However, Cole’s aggressive acquisition strategy has not been free from City criticism. Between July 2000 and May 2001, WSP bought US firms Cantor Seinuk, a consultant engineer specialising in high-rises, and Flack + Kurtz, an M&E engineer, as well as paying £73m for Swedish technical consultant, J&W.
These firms had barely been digested when 9/11 occurred. “Cantor Seinuk brought high-rise experience, which seemed a good idea. Come 11 September, it seemed like a bad idea,” says Cole. The US businesses suffered hugely, while J&W was considered to be bought at a premium. Pre-tax profit slumped from £11.5m in 2001 to just £400,000.
The pressure was mounting, but Cole denies he ever considered throwing in the towel. “We’d been there before in the nineties. I knew it was a case of just tightening one’s belt. It forced us to address growing pains.”
By that, Cole means that things had been going so well that some of the firm’s structural faults, such as not having enough senior managers in place to control a large firm, had been neglected.
This was important, because as the slump ended, consultants took on bigger projects that required even more technical and managerial expertise, and balance sheet muscle. The collapse of the World Trade Centre hurt WSP, but Cantor Seinuk is working on three of the four towers that will stand in its place.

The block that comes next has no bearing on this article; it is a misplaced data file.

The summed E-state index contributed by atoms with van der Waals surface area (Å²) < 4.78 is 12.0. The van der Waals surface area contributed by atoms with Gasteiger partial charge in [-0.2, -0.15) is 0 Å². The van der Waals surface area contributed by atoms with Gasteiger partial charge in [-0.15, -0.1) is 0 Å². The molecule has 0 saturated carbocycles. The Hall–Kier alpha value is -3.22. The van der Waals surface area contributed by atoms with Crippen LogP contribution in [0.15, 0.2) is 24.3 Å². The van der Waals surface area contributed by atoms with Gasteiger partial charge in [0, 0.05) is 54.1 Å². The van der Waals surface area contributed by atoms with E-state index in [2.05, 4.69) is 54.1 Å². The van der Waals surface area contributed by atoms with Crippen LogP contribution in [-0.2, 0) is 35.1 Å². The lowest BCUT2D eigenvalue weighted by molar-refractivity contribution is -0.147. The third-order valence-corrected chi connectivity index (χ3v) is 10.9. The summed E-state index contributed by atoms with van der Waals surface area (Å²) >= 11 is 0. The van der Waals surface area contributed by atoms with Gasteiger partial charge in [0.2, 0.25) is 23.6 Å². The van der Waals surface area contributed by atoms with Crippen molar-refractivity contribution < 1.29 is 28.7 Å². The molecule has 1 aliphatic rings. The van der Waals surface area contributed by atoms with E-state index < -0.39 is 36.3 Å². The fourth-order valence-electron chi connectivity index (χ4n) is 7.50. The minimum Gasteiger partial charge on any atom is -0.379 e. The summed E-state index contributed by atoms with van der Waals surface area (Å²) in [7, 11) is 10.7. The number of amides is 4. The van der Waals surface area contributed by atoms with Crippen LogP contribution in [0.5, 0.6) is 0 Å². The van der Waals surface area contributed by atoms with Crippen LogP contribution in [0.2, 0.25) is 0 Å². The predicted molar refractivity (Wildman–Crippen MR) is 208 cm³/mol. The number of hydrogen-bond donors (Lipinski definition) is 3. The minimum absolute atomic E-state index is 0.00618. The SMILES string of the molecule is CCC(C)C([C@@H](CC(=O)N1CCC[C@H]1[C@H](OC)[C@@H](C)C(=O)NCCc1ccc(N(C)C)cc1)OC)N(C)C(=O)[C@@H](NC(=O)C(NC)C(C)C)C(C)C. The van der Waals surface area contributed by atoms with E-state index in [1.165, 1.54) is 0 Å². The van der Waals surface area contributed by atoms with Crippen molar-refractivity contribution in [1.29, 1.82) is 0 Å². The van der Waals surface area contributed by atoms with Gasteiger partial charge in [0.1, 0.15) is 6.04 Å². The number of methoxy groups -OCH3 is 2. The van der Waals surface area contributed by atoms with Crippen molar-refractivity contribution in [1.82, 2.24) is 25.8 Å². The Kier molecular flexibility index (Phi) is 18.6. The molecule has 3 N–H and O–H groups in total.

WSP is now pretty much back to where it was before 9/11 – its share price is only narrowly down on its £5 high in 2001. Cole also has a plan in place that, he hopes, will end with a £750m turnover and 8% margin by 2009. He insists he will be around until at least 2011.
But the journey still has rocky roads to negotiate. The World Bank accused the firm of corruption in Indonesia earlier this year. WSP had only two members of staff in the country, one of whom has been moved elsewhere, and it has stood by both. Cole is frustrated by the charge, but insists that it has not harmed the business: “Investigation continues in a difficult part of the world. Aid work of this nature accounts for only 1% of our business.”
Frustrating it may be, but Cole knows that the attainment of great heights is never easy.